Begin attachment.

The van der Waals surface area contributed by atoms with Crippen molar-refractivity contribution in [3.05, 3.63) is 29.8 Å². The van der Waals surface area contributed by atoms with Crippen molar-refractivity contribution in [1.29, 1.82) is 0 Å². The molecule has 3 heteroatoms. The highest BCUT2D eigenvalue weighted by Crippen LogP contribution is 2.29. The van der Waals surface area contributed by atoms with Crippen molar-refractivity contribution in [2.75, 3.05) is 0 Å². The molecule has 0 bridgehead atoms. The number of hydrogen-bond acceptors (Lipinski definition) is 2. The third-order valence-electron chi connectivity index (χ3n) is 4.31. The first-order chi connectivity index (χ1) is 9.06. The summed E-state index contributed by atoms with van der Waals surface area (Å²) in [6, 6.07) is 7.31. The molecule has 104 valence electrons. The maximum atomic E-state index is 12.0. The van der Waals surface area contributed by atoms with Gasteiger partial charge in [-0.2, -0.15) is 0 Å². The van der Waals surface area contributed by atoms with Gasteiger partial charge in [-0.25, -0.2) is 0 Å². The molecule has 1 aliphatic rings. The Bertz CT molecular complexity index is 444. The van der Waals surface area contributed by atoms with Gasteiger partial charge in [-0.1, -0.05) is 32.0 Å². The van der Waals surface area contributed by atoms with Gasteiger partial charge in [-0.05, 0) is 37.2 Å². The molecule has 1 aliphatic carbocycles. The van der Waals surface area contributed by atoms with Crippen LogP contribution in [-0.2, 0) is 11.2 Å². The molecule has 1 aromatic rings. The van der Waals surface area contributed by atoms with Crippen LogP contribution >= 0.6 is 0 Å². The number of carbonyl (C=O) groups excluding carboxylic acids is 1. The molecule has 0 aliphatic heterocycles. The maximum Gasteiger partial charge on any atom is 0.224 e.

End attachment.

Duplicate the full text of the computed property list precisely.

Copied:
The van der Waals surface area contributed by atoms with Crippen molar-refractivity contribution in [3.05, 3.63) is 29.8 Å². The van der Waals surface area contributed by atoms with Crippen molar-refractivity contribution in [1.29, 1.82) is 0 Å². The molecule has 3 heteroatoms. The highest BCUT2D eigenvalue weighted by Crippen LogP contribution is 2.29. The van der Waals surface area contributed by atoms with Crippen molar-refractivity contribution in [2.75, 3.05) is 0 Å². The molecule has 0 bridgehead atoms. The number of hydrogen-bond acceptors (Lipinski definition) is 2. The third-order valence-electron chi connectivity index (χ3n) is 4.31. The first-order chi connectivity index (χ1) is 9.06. The summed E-state index contributed by atoms with van der Waals surface area (Å²) in [6, 6.07) is 7.31. The molecule has 104 valence electrons. The maximum atomic E-state index is 12.0. The van der Waals surface area contributed by atoms with Gasteiger partial charge in [-0.2, -0.15) is 0 Å². The van der Waals surface area contributed by atoms with Gasteiger partial charge in [-0.25, -0.2) is 0 Å². The molecule has 1 aliphatic rings. The Bertz CT molecular complexity index is 444. The van der Waals surface area contributed by atoms with Gasteiger partial charge in [-0.1, -0.05) is 32.0 Å². The van der Waals surface area contributed by atoms with Gasteiger partial charge in [-0.05, 0) is 37.2 Å². The molecule has 1 aliphatic carbocycles. The van der Waals surface area contributed by atoms with Crippen LogP contribution in [-0.2, 0) is 11.2 Å². The molecule has 1 aromatic rings. The van der Waals surface area contributed by atoms with Crippen LogP contribution >= 0.6 is 0 Å². The number of carbonyl (C=O) groups excluding carboxylic acids is 1. The molecule has 0 aliphatic heterocycles. The maximum Gasteiger partial charge on any atom is 0.224 e.